Statement of Senator John Kerry
Senate Finance Subcommittee on Long-term Growth and Debt Reduction
Hearing: “Saving for the 21st Century: Is America Saving Enough to be
Competitive in the Global Marketplace?”
April 6, 2006
Mr. Chairman, thank you for holding this hearing today on the extremely
important topic of our national saving. This is an excellent forum to discuss a topic that
we should be paying more attention to whether we are saving enough as a country in
order to remain globally competitive. When you take a good hard look at the nation’s
current fiscal situation, there is cause for alarm.
I’m sure you have heard about the national debt clock in New York City. It keeps
count of how our national debt grows, and you know what? It never stops increasing.
According to recent news stories, the clock is about to reach its limit. Once it reaches
$10 trillion, there are no more numbers left in its counter. And, within the next few
years, our debt is expected to reach over $10 trillion climbing from its current rate of
$8.4 trillion. It hasn’t always been this way. For two whole years, the clock was not
even used. During that time, in 2000, the debt started declining, but the clock could not
go backwards. So, it sat idle. Now, however, we are not concerned that the clock cannot
be used. We have a new problem: we need a new clock to make room for the additional
digit in our ever-expanding debt. Certainly those who created the clock never thought it
would come to this.
It is almost hard to believe that back in 2000 we were having conversations about
how to pay down the debt, and today we are talking about debt projections over $10
trillion within a few years. Not too long ago, David Walker, Comptroller General of the
United States testified before the Senate Budget Committee and commented that “our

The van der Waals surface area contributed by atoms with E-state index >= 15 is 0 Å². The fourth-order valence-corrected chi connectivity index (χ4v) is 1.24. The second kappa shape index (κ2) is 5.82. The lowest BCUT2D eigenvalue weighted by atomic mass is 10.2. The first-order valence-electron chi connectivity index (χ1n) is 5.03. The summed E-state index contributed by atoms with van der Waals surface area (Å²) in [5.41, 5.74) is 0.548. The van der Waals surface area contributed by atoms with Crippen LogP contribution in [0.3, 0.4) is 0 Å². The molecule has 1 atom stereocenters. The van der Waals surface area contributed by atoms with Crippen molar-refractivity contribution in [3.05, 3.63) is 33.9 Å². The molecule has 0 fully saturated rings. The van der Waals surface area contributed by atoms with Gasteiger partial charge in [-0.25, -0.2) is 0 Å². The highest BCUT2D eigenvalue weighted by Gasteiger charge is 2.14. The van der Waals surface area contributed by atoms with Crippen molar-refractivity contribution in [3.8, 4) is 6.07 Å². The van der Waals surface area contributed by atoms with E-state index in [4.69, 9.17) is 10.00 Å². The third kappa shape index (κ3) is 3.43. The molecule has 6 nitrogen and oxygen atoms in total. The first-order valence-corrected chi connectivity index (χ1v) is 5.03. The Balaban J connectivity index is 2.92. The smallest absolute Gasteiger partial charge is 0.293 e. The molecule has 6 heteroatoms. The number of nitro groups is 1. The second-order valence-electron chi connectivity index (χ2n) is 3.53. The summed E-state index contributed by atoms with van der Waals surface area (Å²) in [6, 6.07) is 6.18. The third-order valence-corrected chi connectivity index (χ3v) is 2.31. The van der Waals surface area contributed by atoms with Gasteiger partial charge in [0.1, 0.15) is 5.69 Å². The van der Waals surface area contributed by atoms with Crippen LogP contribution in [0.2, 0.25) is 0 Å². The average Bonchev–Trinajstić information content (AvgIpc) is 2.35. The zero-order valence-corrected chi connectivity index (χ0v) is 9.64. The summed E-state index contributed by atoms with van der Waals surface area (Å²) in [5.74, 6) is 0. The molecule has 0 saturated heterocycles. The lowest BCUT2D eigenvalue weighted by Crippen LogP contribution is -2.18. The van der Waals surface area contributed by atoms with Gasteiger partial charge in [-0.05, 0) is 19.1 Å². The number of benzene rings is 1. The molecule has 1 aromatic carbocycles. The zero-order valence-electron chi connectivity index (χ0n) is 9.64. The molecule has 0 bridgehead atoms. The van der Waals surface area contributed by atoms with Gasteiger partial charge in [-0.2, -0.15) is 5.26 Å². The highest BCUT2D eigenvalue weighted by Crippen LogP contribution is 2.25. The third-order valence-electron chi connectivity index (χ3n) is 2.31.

nation’s fiscal policy is on an imprudent and unsustainable course.” He further indicated
that “we face a large and growing structural deficit due primarily to known demographic
trends, rising health care costs, and lower revenues as a percentage of the economy.” He
believes major policies and priorities need to be looked at in order “to recapture our
future fiscal flexibility.” I completely agree with him and I expect that during this
hearing we will delve into the details on why changes are needed.
A look at our fiscal situation shows how unsustainable our current course is. Less
than a month ago, Congress increased the debt limit for the fourth time in five years for a
total of $3 trillion. The administration projects a deficit of $423 billion for 2006, the
largest in history. An individual’s share of the debt is $28,000.
Not only is the amount of debt a problem, I am also concerned about the amount
of debt that is foreign-held almost $2.2 trillion. Japan holds the most, $685 billion.
China holds $258 billion. Even the Caribbean Banking Centers hold $111 billion. Over
51 percent of the public debt is held by foreign investors.
Sixty percent of the foreign debt is held by official foreign investors. This is
extremely dangerous: being dependent on foreign capital threatens our national security
and our way of life. If foreign investors decided to stop financing our borrowing habits,
our economy could spiral downward. If those investors began to withdraw their capital,
our financial markets would plummet and interest rates would climb. This would filter
down to American families. Homes, education, and cars would become more expensive.
Their entire way of life would change.
Debt is more than a financial liability it weakens our security, our diplomacy,
and our trade policy. The negligence of our “borrow and spend” policies leaves us
vulnerable to the priorities of foreign creditors. How do you go to a country that holds so
much of your debt while your economy is closely linked to theirs, and make an argument
about nuclear proliferation, human rights, democratization, or other issues that are of
importance and great consequence to our country?
Not only is our country not saving, but individuals are not saving. American
households are spending beyond their means. For the first time since the depression, the
personal saving rate is negative. I am concerned about the implications of a negative
personal saving rate as the baby boomers approach retirement.
I look forward to hearing the testimony of our distinguished panel. We have to
understand the reasons why our budget is on an unsustainable path and the role that
national saving plays in our economy over the long-term. We need to work together to
put the budget back on a sustainable path, and just maybe the owners of the national debt
clock will not need to purchase a new one.